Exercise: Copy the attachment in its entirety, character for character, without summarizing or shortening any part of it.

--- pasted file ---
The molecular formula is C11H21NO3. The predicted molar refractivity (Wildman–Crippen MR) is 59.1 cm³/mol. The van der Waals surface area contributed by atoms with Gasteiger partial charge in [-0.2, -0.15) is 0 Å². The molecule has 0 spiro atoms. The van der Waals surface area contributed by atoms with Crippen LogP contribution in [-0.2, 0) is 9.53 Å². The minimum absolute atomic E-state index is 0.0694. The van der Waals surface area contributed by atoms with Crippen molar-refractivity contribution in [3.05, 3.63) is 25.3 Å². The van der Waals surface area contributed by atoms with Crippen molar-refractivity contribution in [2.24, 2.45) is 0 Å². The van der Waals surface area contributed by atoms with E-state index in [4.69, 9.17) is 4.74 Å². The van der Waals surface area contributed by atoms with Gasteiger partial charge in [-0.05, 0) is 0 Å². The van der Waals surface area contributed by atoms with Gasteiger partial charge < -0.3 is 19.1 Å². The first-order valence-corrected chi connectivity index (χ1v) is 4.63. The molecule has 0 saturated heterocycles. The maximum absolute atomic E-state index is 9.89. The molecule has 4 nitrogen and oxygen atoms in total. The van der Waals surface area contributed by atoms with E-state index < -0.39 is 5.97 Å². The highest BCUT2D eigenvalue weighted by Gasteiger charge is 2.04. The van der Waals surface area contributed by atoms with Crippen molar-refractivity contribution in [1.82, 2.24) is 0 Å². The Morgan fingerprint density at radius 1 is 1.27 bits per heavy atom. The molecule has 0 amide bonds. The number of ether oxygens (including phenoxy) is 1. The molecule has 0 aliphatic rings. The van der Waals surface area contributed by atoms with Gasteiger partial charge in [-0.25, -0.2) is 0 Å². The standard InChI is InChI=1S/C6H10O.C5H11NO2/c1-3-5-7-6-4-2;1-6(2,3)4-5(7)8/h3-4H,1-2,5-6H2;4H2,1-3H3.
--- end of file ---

The molecular formula is C11H21NO3. The predicted molar refractivity (Wildman–Crippen MR) is 59.1 cm³/mol. The van der Waals surface area contributed by atoms with Gasteiger partial charge in [-0.2, -0.15) is 0 Å². The molecule has 0 spiro atoms. The van der Waals surface area contributed by atoms with Crippen LogP contribution in [-0.2, 0) is 9.53 Å². The minimum absolute atomic E-state index is 0.0694. The van der Waals surface area contributed by atoms with Crippen molar-refractivity contribution in [3.05, 3.63) is 25.3 Å². The van der Waals surface area contributed by atoms with Crippen molar-refractivity contribution in [2.24, 2.45) is 0 Å². The van der Waals surface area contributed by atoms with E-state index in [4.69, 9.17) is 4.74 Å². The van der Waals surface area contributed by atoms with Gasteiger partial charge in [-0.05, 0) is 0 Å². The van der Waals surface area contributed by atoms with Gasteiger partial charge < -0.3 is 19.1 Å². The first-order valence-corrected chi connectivity index (χ1v) is 4.63. The molecule has 0 saturated heterocycles. The maximum absolute atomic E-state index is 9.89. The molecule has 4 nitrogen and oxygen atoms in total. The van der Waals surface area contributed by atoms with E-state index < -0.39 is 5.97 Å². The highest BCUT2D eigenvalue weighted by Gasteiger charge is 2.04. The van der Waals surface area contributed by atoms with Crippen molar-refractivity contribution in [1.82, 2.24) is 0 Å². The Morgan fingerprint density at radius 1 is 1.27 bits per heavy atom. The molecule has 0 amide bonds. The number of ether oxygens (including phenoxy) is 1. The molecule has 0 aliphatic rings. The van der Waals surface area contributed by atoms with Gasteiger partial charge in [-0.25, -0.2) is 0 Å². The standard InChI is InChI=1S/C6H10O.C5H11NO2/c1-3-5-7-6-4-2;1-6(2,3)4-5(7)8/h3-4H,1-2,5-6H2;4H2,1-3H3.